Of course, these days, Haley loves to lean into her decision to back the removal the flag in 2015, after a white supremacist killed nine Black people at Charleston’s Emanuel AME Church. She did so again at yet another town hall event in New Hampshire on Thursday.
“By the grace of God, we did the right thing and slavery is no more,” Haley said, according to the Washington Post. “I say that as a Southerner. I say that as a Southern governor who removed the Confederate flag off the State House grounds.”
“Yes, we know the Civil War was about slavery,” she added.
Not that Haley is convincing anyone, let alone Democrats. As Harrison said, “I am disgusted, but I’m not surprised.”
But what is surprising is the way even Republicans have piled on Haley.
Alongside social media posts from President Biden — “It was about slavery” — and California‘s Democrat Rep. Ro Khanna — “Haley’s refusal to talk honestly about slavery or race in America is a sad betrayal of her own story” — there are posts from rival GOP presidential candidates and even random Republicans.
“The answer is slavery,” Rep. Byron Donalds, the Black Republican from Florida who always seems to emerge to defend Blackness at the most useless times, posted on X. “PERIOD.”
Vivek Ramaswamy, who also is running for the Republican nomination, but won’t be president either, quipped that he thought Haley had mistaken the man who asked her about the Civil War “for a Super PAC donor.”
Meanwhile, Republican candidate Ron DeSantis called what Haley said an “incomprehensible word salad” and said that she “had some problems with some basic American history,” because it’s “not that difficult to identify and acknowledge the role slavery played in the Civil War.”
Of course, most of this is just performative pandering — especially from DeSantis.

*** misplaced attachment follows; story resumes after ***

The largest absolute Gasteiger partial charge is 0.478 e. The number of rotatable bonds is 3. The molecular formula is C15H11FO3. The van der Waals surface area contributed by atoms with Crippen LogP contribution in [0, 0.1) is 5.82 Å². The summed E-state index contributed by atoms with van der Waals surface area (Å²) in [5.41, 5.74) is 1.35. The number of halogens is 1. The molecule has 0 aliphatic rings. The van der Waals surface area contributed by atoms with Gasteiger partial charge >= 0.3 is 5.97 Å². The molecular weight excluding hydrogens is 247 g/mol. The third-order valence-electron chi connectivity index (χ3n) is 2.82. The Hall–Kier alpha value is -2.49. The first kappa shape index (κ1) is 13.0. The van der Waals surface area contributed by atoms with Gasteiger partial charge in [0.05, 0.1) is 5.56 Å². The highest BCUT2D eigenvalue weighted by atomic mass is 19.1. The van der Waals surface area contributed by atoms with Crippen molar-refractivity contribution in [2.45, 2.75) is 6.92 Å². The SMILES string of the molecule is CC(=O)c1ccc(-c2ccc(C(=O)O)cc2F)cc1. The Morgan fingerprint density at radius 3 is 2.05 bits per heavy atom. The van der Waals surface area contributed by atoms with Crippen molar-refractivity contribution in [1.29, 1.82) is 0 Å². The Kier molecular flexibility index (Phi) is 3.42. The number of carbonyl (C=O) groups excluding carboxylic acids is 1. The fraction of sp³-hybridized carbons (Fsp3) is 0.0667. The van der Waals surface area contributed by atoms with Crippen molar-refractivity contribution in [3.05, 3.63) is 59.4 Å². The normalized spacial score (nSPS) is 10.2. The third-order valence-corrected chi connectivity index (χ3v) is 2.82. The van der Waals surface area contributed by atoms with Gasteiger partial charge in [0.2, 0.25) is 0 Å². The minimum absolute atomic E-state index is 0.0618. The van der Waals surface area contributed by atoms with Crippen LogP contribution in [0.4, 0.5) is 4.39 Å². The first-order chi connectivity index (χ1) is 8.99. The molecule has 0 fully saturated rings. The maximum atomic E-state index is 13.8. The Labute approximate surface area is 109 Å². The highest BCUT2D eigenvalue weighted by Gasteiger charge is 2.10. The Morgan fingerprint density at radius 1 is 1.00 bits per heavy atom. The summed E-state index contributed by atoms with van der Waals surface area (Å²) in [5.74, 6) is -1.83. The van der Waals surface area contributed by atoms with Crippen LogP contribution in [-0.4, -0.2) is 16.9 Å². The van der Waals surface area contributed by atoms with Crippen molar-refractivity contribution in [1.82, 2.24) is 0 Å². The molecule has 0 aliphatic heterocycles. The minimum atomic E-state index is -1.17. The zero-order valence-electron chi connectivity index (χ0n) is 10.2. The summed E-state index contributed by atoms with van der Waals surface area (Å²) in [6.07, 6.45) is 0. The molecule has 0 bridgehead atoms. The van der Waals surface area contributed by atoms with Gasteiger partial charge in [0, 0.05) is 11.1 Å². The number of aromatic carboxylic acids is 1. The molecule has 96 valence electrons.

After all, he’s the one who, as governor of Florida, has banned books and classes on Black history and defended a school curriculum that teaches “how slaves developed skills which, in some instances, could be applied for their personal benefit.” And now, in a new level of shamelessness, the super PAC that backs DeSantis is trolling Haley with T-shirts emblazoned with: “What do you want me to say about slavery?”
But buried in this hypocritical Republican drivel — surprisingly and astonishingly — seems to be a recognition that the culture wars of the last few years, while so effective with voters on the far right, have taken their toll on the American public as a whole. We’re tired and we’re fed up, especially in liberal California.
Being historically accurate about race and racism doesn’t really matter to Republicans. But they seem to recognize that they’ll never get elected to national office in large numbers again without at least pretending that it does.
Haley was never a serious alternative to the tiresome, white supremacist, autocratic ravings of former President Trump. And she just showed us why in the lamest way possible, drawing a rare bit of bipartisan scorn.
Whether this is progress or not, I’m not quite sure. But in the spirit of the holidays, I’ll take whatever hope I can get.